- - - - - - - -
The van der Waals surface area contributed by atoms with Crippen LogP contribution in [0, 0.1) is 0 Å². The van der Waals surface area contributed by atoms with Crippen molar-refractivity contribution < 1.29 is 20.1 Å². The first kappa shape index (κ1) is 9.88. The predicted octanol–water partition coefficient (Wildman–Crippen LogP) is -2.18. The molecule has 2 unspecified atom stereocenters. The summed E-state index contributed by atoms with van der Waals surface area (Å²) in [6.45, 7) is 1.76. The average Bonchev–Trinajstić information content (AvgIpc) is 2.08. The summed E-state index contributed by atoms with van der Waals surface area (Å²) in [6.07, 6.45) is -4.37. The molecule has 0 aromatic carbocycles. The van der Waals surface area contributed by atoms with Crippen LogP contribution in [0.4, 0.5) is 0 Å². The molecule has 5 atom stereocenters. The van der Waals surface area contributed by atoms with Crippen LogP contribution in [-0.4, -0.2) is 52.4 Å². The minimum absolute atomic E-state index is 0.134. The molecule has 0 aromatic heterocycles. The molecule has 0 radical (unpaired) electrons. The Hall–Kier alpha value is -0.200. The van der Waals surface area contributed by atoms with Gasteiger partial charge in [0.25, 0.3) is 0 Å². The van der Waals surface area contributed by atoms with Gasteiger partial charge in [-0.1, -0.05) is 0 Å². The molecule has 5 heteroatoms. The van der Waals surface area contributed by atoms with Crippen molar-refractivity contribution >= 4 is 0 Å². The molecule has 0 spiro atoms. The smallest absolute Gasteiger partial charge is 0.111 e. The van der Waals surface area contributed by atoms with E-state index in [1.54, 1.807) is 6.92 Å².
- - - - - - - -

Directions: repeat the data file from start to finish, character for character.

The van der Waals surface area contributed by atoms with Crippen LogP contribution in [0, 0.1) is 0 Å². The van der Waals surface area contributed by atoms with Crippen molar-refractivity contribution < 1.29 is 20.1 Å². The first kappa shape index (κ1) is 9.88. The predicted octanol–water partition coefficient (Wildman–Crippen LogP) is -2.18. The molecule has 2 unspecified atom stereocenters. The summed E-state index contributed by atoms with van der Waals surface area (Å²) in [6.45, 7) is 1.76. The average Bonchev–Trinajstić information content (AvgIpc) is 2.08. The summed E-state index contributed by atoms with van der Waals surface area (Å²) in [6.07, 6.45) is -4.37. The molecule has 0 aromatic carbocycles. The van der Waals surface area contributed by atoms with Crippen LogP contribution in [0.4, 0.5) is 0 Å². The molecule has 5 atom stereocenters. The van der Waals surface area contributed by atoms with Crippen LogP contribution in [-0.4, -0.2) is 52.4 Å². The minimum absolute atomic E-state index is 0.134. The molecule has 0 aromatic heterocycles. The molecule has 0 radical (unpaired) electrons. The Hall–Kier alpha value is -0.200. The van der Waals surface area contributed by atoms with Gasteiger partial charge in [0.25, 0.3) is 0 Å². The van der Waals surface area contributed by atoms with Gasteiger partial charge in [-0.1, -0.05) is 0 Å². The molecule has 5 heteroatoms. The van der Waals surface area contributed by atoms with Crippen molar-refractivity contribution >= 4 is 0 Å². The molecule has 0 spiro atoms. The smallest absolute Gasteiger partial charge is 0.111 e. The van der Waals surface area contributed by atoms with E-state index in [1.54, 1.807) is 6.92 Å².